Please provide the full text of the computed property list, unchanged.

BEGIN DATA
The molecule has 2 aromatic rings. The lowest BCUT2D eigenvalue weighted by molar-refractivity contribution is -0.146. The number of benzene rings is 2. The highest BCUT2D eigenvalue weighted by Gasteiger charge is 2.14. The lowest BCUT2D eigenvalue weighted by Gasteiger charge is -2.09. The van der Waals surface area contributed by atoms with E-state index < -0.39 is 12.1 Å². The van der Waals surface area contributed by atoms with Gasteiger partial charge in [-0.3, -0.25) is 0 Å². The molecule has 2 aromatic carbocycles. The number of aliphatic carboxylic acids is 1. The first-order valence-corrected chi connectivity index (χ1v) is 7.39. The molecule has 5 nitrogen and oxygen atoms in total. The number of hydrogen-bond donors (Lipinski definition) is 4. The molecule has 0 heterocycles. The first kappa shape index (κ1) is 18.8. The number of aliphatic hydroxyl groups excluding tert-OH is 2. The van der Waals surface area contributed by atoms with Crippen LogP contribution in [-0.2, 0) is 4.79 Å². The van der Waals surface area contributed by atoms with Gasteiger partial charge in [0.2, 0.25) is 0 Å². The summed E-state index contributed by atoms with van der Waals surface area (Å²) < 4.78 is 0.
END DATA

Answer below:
The molecule has 2 aromatic rings. The lowest BCUT2D eigenvalue weighted by molar-refractivity contribution is -0.146. The number of benzene rings is 2. The highest BCUT2D eigenvalue weighted by Gasteiger charge is 2.14. The lowest BCUT2D eigenvalue weighted by Gasteiger charge is -2.09. The van der Waals surface area contributed by atoms with E-state index < -0.39 is 12.1 Å². The van der Waals surface area contributed by atoms with Gasteiger partial charge in [-0.3, -0.25) is 0 Å². The molecule has 2 aromatic carbocycles. The number of aliphatic carboxylic acids is 1. The first-order valence-corrected chi connectivity index (χ1v) is 7.39. The molecule has 5 nitrogen and oxygen atoms in total. The number of hydrogen-bond donors (Lipinski definition) is 4. The molecule has 0 heterocycles. The first kappa shape index (κ1) is 18.8. The number of aliphatic hydroxyl groups excluding tert-OH is 2. The van der Waals surface area contributed by atoms with Crippen LogP contribution in [-0.2, 0) is 4.79 Å². The van der Waals surface area contributed by atoms with Gasteiger partial charge in [0.2, 0.25) is 0 Å². The summed E-state index contributed by atoms with van der Waals surface area (Å²) < 4.78 is 0.